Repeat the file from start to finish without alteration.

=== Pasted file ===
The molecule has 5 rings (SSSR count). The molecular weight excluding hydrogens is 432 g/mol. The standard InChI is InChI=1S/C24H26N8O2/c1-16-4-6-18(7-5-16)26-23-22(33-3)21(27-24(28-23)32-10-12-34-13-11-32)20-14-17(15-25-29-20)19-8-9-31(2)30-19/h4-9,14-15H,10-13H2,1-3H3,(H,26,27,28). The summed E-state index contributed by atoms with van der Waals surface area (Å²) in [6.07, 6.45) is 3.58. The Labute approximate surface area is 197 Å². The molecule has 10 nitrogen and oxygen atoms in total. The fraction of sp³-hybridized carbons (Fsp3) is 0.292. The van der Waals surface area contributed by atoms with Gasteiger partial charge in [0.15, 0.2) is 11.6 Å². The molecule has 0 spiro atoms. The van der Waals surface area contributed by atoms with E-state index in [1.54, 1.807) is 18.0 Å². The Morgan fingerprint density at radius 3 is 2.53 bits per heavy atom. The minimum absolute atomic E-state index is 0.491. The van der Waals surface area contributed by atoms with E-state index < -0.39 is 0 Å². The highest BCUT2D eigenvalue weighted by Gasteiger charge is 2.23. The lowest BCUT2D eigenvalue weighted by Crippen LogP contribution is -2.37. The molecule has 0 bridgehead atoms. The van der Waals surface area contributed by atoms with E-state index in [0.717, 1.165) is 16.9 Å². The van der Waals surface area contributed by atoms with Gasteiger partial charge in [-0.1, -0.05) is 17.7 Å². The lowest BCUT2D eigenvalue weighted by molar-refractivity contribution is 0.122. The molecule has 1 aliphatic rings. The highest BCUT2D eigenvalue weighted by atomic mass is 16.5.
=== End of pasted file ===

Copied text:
The molecule has 5 rings (SSSR count). The molecular weight excluding hydrogens is 432 g/mol. The standard InChI is InChI=1S/C24H26N8O2/c1-16-4-6-18(7-5-16)26-23-22(33-3)21(27-24(28-23)32-10-12-34-13-11-32)20-14-17(15-25-29-20)19-8-9-31(2)30-19/h4-9,14-15H,10-13H2,1-3H3,(H,26,27,28). The summed E-state index contributed by atoms with van der Waals surface area (Å²) in [6.07, 6.45) is 3.58. The Labute approximate surface area is 197 Å². The molecule has 10 nitrogen and oxygen atoms in total. The fraction of sp³-hybridized carbons (Fsp3) is 0.292. The van der Waals surface area contributed by atoms with Gasteiger partial charge in [0.15, 0.2) is 11.6 Å². The molecule has 0 spiro atoms. The van der Waals surface area contributed by atoms with E-state index in [1.54, 1.807) is 18.0 Å². The Morgan fingerprint density at radius 3 is 2.53 bits per heavy atom. The minimum absolute atomic E-state index is 0.491. The van der Waals surface area contributed by atoms with E-state index < -0.39 is 0 Å². The highest BCUT2D eigenvalue weighted by Gasteiger charge is 2.23. The lowest BCUT2D eigenvalue weighted by Crippen LogP contribution is -2.37. The molecule has 0 bridgehead atoms. The van der Waals surface area contributed by atoms with E-state index in [0.717, 1.165) is 16.9 Å². The van der Waals surface area contributed by atoms with Gasteiger partial charge in [-0.1, -0.05) is 17.7 Å². The lowest BCUT2D eigenvalue weighted by molar-refractivity contribution is 0.122. The molecule has 1 aliphatic rings. The highest BCUT2D eigenvalue weighted by atomic mass is 16.5.